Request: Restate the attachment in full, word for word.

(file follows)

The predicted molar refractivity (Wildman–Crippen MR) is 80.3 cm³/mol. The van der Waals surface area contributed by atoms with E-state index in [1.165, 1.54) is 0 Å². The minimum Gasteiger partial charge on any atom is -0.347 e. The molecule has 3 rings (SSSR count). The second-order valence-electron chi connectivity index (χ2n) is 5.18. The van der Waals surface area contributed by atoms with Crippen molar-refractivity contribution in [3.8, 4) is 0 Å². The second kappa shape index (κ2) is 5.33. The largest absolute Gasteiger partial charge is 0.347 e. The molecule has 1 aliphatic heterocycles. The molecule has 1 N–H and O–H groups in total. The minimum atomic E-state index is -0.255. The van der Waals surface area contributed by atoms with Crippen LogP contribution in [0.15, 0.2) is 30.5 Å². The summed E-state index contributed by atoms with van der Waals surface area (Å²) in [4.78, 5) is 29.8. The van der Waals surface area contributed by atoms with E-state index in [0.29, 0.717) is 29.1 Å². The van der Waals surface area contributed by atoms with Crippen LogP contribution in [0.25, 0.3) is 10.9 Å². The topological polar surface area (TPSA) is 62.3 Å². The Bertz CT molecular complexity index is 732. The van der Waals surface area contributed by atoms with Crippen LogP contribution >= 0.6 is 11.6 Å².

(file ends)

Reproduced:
The predicted molar refractivity (Wildman–Crippen MR) is 80.3 cm³/mol. The van der Waals surface area contributed by atoms with E-state index in [1.165, 1.54) is 0 Å². The minimum Gasteiger partial charge on any atom is -0.347 e. The molecule has 3 rings (SSSR count). The second-order valence-electron chi connectivity index (χ2n) is 5.18. The van der Waals surface area contributed by atoms with Crippen molar-refractivity contribution in [3.8, 4) is 0 Å². The second kappa shape index (κ2) is 5.33. The largest absolute Gasteiger partial charge is 0.347 e. The molecule has 1 aliphatic heterocycles. The molecule has 1 N–H and O–H groups in total. The minimum atomic E-state index is -0.255. The van der Waals surface area contributed by atoms with Crippen LogP contribution in [0.15, 0.2) is 30.5 Å². The summed E-state index contributed by atoms with van der Waals surface area (Å²) in [4.78, 5) is 29.8. The van der Waals surface area contributed by atoms with E-state index in [0.29, 0.717) is 29.1 Å². The van der Waals surface area contributed by atoms with Crippen LogP contribution in [0.25, 0.3) is 10.9 Å². The topological polar surface area (TPSA) is 62.3 Å². The Bertz CT molecular complexity index is 732. The van der Waals surface area contributed by atoms with Crippen LogP contribution >= 0.6 is 11.6 Å².